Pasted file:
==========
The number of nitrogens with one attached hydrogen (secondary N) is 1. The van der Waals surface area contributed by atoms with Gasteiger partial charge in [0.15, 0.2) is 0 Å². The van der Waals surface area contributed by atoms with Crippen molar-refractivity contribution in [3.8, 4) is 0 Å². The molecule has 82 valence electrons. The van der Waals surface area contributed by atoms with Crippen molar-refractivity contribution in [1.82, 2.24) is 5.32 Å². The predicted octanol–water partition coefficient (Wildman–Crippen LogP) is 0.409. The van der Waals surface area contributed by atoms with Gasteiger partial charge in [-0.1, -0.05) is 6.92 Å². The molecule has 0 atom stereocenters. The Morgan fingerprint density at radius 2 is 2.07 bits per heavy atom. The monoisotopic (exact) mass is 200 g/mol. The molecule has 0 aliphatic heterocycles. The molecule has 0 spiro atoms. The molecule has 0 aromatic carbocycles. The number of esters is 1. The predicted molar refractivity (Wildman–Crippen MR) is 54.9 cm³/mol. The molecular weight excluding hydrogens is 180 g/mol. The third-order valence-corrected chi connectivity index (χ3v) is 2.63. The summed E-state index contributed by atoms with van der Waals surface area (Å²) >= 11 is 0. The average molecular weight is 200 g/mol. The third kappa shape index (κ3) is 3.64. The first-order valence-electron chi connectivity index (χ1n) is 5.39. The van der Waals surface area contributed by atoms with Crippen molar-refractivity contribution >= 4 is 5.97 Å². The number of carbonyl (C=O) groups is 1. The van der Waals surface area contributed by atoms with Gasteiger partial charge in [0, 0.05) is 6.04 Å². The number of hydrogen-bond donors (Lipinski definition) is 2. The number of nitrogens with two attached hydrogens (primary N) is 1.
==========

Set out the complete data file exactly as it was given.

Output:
The number of nitrogens with one attached hydrogen (secondary N) is 1. The van der Waals surface area contributed by atoms with Gasteiger partial charge in [0.15, 0.2) is 0 Å². The van der Waals surface area contributed by atoms with Crippen molar-refractivity contribution in [3.8, 4) is 0 Å². The molecule has 82 valence electrons. The van der Waals surface area contributed by atoms with Crippen molar-refractivity contribution in [1.82, 2.24) is 5.32 Å². The predicted octanol–water partition coefficient (Wildman–Crippen LogP) is 0.409. The van der Waals surface area contributed by atoms with Gasteiger partial charge in [-0.1, -0.05) is 6.92 Å². The molecule has 0 atom stereocenters. The Morgan fingerprint density at radius 2 is 2.07 bits per heavy atom. The monoisotopic (exact) mass is 200 g/mol. The molecule has 0 aliphatic heterocycles. The molecule has 0 spiro atoms. The molecule has 0 aromatic carbocycles. The number of esters is 1. The predicted molar refractivity (Wildman–Crippen MR) is 54.9 cm³/mol. The molecular weight excluding hydrogens is 180 g/mol. The third-order valence-corrected chi connectivity index (χ3v) is 2.63. The summed E-state index contributed by atoms with van der Waals surface area (Å²) >= 11 is 0. The average molecular weight is 200 g/mol. The third kappa shape index (κ3) is 3.64. The first-order valence-electron chi connectivity index (χ1n) is 5.39. The van der Waals surface area contributed by atoms with Crippen molar-refractivity contribution >= 4 is 5.97 Å². The number of carbonyl (C=O) groups is 1. The van der Waals surface area contributed by atoms with Gasteiger partial charge in [0, 0.05) is 6.04 Å². The number of hydrogen-bond donors (Lipinski definition) is 2. The number of nitrogens with two attached hydrogens (primary N) is 1.